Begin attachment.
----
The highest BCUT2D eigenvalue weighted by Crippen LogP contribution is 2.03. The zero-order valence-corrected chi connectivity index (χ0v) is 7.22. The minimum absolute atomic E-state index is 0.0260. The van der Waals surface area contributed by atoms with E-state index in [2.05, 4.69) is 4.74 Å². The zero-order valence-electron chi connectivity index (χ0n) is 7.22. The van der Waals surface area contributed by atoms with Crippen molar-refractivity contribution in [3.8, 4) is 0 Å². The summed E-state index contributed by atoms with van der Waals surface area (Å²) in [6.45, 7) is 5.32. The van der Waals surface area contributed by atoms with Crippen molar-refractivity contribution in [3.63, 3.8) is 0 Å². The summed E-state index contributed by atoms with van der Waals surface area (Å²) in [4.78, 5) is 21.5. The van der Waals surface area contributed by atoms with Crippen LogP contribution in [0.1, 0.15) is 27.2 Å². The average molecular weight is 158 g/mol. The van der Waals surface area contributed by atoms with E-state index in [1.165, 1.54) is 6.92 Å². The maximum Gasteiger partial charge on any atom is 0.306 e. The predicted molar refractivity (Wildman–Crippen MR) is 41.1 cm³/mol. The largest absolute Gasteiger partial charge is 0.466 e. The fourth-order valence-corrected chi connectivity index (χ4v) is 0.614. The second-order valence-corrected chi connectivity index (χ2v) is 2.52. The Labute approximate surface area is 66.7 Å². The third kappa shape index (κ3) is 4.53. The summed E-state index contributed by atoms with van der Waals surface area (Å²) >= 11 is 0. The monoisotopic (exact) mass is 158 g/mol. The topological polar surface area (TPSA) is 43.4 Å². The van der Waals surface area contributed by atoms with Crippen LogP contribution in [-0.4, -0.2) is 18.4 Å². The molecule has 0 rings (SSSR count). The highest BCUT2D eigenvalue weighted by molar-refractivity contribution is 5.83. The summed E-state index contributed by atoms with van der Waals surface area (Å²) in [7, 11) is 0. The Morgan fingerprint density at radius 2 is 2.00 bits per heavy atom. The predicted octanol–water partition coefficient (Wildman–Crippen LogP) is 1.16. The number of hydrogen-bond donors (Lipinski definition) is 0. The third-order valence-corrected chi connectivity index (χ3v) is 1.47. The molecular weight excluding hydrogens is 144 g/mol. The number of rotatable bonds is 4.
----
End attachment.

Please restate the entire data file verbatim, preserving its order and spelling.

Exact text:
The highest BCUT2D eigenvalue weighted by Crippen LogP contribution is 2.03. The zero-order valence-corrected chi connectivity index (χ0v) is 7.22. The minimum absolute atomic E-state index is 0.0260. The van der Waals surface area contributed by atoms with E-state index in [2.05, 4.69) is 4.74 Å². The zero-order valence-electron chi connectivity index (χ0n) is 7.22. The van der Waals surface area contributed by atoms with Crippen molar-refractivity contribution in [3.8, 4) is 0 Å². The summed E-state index contributed by atoms with van der Waals surface area (Å²) in [6.45, 7) is 5.32. The van der Waals surface area contributed by atoms with Crippen molar-refractivity contribution in [3.63, 3.8) is 0 Å². The summed E-state index contributed by atoms with van der Waals surface area (Å²) in [4.78, 5) is 21.5. The van der Waals surface area contributed by atoms with Crippen LogP contribution in [0.1, 0.15) is 27.2 Å². The average molecular weight is 158 g/mol. The van der Waals surface area contributed by atoms with E-state index in [1.165, 1.54) is 6.92 Å². The maximum Gasteiger partial charge on any atom is 0.306 e. The predicted molar refractivity (Wildman–Crippen MR) is 41.1 cm³/mol. The largest absolute Gasteiger partial charge is 0.466 e. The fourth-order valence-corrected chi connectivity index (χ4v) is 0.614. The second-order valence-corrected chi connectivity index (χ2v) is 2.52. The Labute approximate surface area is 66.7 Å². The third kappa shape index (κ3) is 4.53. The summed E-state index contributed by atoms with van der Waals surface area (Å²) >= 11 is 0. The monoisotopic (exact) mass is 158 g/mol. The topological polar surface area (TPSA) is 43.4 Å². The van der Waals surface area contributed by atoms with Crippen LogP contribution in [-0.4, -0.2) is 18.4 Å². The molecule has 0 rings (SSSR count). The highest BCUT2D eigenvalue weighted by molar-refractivity contribution is 5.83. The summed E-state index contributed by atoms with van der Waals surface area (Å²) in [7, 11) is 0. The Morgan fingerprint density at radius 2 is 2.00 bits per heavy atom. The predicted octanol–water partition coefficient (Wildman–Crippen LogP) is 1.16. The number of hydrogen-bond donors (Lipinski definition) is 0. The third-order valence-corrected chi connectivity index (χ3v) is 1.47. The molecular weight excluding hydrogens is 144 g/mol. The number of rotatable bonds is 4.